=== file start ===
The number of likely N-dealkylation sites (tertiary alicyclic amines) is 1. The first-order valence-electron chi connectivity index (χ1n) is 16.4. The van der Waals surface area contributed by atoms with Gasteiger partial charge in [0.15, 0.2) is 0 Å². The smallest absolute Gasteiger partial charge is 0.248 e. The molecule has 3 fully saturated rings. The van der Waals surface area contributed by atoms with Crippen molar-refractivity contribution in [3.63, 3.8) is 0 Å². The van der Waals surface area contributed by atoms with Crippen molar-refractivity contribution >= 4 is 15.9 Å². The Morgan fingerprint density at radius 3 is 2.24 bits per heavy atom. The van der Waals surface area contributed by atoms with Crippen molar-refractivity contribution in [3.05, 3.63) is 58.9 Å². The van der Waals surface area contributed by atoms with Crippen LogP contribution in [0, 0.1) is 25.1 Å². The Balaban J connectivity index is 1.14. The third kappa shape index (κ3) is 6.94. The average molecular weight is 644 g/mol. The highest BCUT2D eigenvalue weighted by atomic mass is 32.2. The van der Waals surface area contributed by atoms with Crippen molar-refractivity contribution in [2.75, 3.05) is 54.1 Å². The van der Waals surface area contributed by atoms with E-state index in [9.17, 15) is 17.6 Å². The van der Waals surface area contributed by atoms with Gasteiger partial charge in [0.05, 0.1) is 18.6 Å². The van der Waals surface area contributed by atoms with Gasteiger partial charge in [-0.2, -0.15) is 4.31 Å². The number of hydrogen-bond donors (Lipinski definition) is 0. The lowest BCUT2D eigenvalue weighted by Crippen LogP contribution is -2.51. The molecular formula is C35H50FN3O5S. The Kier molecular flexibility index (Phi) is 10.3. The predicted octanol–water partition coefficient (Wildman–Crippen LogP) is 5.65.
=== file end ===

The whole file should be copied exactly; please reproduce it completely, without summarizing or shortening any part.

The number of likely N-dealkylation sites (tertiary alicyclic amines) is 1. The first-order valence-electron chi connectivity index (χ1n) is 16.4. The van der Waals surface area contributed by atoms with Gasteiger partial charge in [0.15, 0.2) is 0 Å². The smallest absolute Gasteiger partial charge is 0.248 e. The molecule has 3 fully saturated rings. The van der Waals surface area contributed by atoms with Crippen molar-refractivity contribution in [3.63, 3.8) is 0 Å². The van der Waals surface area contributed by atoms with Crippen molar-refractivity contribution >= 4 is 15.9 Å². The Morgan fingerprint density at radius 3 is 2.24 bits per heavy atom. The van der Waals surface area contributed by atoms with Crippen molar-refractivity contribution in [3.05, 3.63) is 58.9 Å². The van der Waals surface area contributed by atoms with Crippen LogP contribution in [0, 0.1) is 25.1 Å². The Balaban J connectivity index is 1.14. The third kappa shape index (κ3) is 6.94. The average molecular weight is 644 g/mol. The highest BCUT2D eigenvalue weighted by atomic mass is 32.2. The van der Waals surface area contributed by atoms with Crippen molar-refractivity contribution in [2.75, 3.05) is 54.1 Å². The van der Waals surface area contributed by atoms with E-state index in [9.17, 15) is 17.6 Å². The van der Waals surface area contributed by atoms with Gasteiger partial charge in [0.05, 0.1) is 18.6 Å². The van der Waals surface area contributed by atoms with Gasteiger partial charge in [-0.2, -0.15) is 4.31 Å². The number of hydrogen-bond donors (Lipinski definition) is 0. The lowest BCUT2D eigenvalue weighted by Crippen LogP contribution is -2.51. The molecular formula is C35H50FN3O5S. The Kier molecular flexibility index (Phi) is 10.3. The predicted octanol–water partition coefficient (Wildman–Crippen LogP) is 5.65.